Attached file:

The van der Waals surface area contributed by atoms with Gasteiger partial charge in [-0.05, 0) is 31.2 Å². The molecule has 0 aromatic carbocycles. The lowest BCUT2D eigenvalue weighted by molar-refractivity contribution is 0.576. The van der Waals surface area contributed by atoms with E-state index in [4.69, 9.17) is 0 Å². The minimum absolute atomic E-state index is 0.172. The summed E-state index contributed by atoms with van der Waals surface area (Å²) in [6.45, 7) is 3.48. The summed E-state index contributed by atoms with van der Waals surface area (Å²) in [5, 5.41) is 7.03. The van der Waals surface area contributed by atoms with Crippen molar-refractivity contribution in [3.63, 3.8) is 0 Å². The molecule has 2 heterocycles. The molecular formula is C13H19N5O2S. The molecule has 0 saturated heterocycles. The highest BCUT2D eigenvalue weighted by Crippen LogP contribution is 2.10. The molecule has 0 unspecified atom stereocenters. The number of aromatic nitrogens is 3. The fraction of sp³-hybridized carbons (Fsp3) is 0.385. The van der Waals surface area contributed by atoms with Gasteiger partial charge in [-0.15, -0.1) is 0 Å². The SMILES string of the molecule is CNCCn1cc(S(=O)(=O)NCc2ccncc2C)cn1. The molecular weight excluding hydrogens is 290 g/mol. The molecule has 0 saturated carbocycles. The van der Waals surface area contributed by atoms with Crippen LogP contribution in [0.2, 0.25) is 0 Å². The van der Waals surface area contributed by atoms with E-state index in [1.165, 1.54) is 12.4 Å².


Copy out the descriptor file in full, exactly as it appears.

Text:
The van der Waals surface area contributed by atoms with Gasteiger partial charge in [-0.05, 0) is 31.2 Å². The molecule has 0 aromatic carbocycles. The lowest BCUT2D eigenvalue weighted by molar-refractivity contribution is 0.576. The van der Waals surface area contributed by atoms with E-state index in [4.69, 9.17) is 0 Å². The minimum absolute atomic E-state index is 0.172. The summed E-state index contributed by atoms with van der Waals surface area (Å²) in [6.45, 7) is 3.48. The summed E-state index contributed by atoms with van der Waals surface area (Å²) in [5, 5.41) is 7.03. The van der Waals surface area contributed by atoms with Crippen molar-refractivity contribution in [3.63, 3.8) is 0 Å². The molecule has 2 heterocycles. The molecular formula is C13H19N5O2S. The molecule has 0 saturated heterocycles. The highest BCUT2D eigenvalue weighted by Crippen LogP contribution is 2.10. The molecule has 0 unspecified atom stereocenters. The number of aromatic nitrogens is 3. The fraction of sp³-hybridized carbons (Fsp3) is 0.385. The van der Waals surface area contributed by atoms with Gasteiger partial charge in [-0.15, -0.1) is 0 Å². The SMILES string of the molecule is CNCCn1cc(S(=O)(=O)NCc2ccncc2C)cn1. The molecular weight excluding hydrogens is 290 g/mol. The molecule has 0 saturated carbocycles. The van der Waals surface area contributed by atoms with Crippen LogP contribution in [0.2, 0.25) is 0 Å². The van der Waals surface area contributed by atoms with E-state index in [1.165, 1.54) is 12.4 Å².